I think Gardyloo is on the right track with the RV rentals. I have a friend who just left the state and got a great deal one-waying an RV down from here to Phoenix. I would assume that around April or May, these folks would appreciate finding people to drive them back up. If your travel plans jive with the tourist season here, that might be the way to go. (Go to http://www.acsyellowpages.com and search for RV rentals in Anchorage to find some people to call.)
On another note, there may be bus services from Whitehorse to Anchorage, but only in the summer tourist season. I know there are bus services to Dawson (I helped one of my customers plan it out), but I can't remember the agency. Call the Anchorage Visitor's and Convention Bureau (http://www.anchorage.net) and see if they have information on services like these.
If you're going to follow SanDiego1K's idea, the White Pass and Yukon tourist railway does NOT (AFAIK) go all the way to Whitehorse, and I doubt you can get bus service to Anchorage from anywhere else (who knows, though--they may go all the way to Skagway). There is a cross-Gulf of Alaska ferry that (IIRC) goes a couple times per month in the summer only from Skagway to Seward or Whittier. Search for their website (look for "Alaska Marine Highway System") to look at Summer 2008 schedules. This, of course, assumes that you're able to travel in the summer. Keep in mind that pretty much all of Alaska's transportation infrastructure is seasonal.
Good luck--it's an awesome drive if you can make it work. Make sure to hit what I think is the most beautiful spot on earth--Jasper and Banff National Parks (on the border between BC and Alberta).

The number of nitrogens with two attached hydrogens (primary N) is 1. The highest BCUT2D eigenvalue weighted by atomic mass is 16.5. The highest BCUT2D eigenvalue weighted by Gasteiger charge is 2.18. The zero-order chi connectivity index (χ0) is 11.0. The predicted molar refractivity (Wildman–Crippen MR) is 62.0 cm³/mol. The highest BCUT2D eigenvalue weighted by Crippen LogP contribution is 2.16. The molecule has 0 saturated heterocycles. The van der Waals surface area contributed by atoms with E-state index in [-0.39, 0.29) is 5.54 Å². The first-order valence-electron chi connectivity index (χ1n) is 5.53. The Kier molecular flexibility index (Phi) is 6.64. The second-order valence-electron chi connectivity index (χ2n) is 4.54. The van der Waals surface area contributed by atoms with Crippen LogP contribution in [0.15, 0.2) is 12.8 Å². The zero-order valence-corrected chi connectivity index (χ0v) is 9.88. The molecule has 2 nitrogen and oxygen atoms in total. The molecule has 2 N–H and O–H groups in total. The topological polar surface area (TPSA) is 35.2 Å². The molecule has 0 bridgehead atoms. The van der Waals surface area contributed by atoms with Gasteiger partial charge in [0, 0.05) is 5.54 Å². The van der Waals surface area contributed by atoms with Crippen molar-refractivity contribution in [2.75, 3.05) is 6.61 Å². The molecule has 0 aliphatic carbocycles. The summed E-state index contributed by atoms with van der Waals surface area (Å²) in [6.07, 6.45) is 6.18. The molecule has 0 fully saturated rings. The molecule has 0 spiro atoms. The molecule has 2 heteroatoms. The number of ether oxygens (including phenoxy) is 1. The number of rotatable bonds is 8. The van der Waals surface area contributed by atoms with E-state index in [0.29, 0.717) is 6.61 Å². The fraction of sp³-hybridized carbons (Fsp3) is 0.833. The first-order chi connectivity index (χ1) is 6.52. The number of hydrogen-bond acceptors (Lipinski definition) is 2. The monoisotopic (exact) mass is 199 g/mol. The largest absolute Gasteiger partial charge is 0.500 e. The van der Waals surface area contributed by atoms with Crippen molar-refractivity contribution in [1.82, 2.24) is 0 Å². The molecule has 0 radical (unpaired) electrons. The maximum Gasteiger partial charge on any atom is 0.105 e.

Oct 8, 07, 5:44 pm
jackal I just have to say it,you are awesome!!I have lived up here since'59,traveled a lot in state for work and pleasure but your knowledge of the great state is amazing.
I've also been in customer service industry and I think you are a shining example,of how helpful the majority of csi workers are here in Alaska.
NO I,m not buttering you up to hit on you :)
Just saying thanks for all your timely help.
Oct 8, 07, 7:46 pm
I am in a minority, I guess, in that I think the Alcan (old folks' name for it) is a long boring drive punctuated with occasional scenic bits, not the other way around.
Although it smacks of overeating and cheesy "excursions," I think one of the best ways to get to Alaska for leisure travelers is via a one-way cruise from Vancouver to Seward or Whittier. You get to sample some of the towns in Southeast, see things like glaciers or bays that the ferry doesn't get you to (nobody to pick up or drop off), and all in substantial comfort and, considering it's transport, lodging and board, at a very reasonable per-day price. If you don't want to join in on the limbo party or hit the midnight buffet, don't.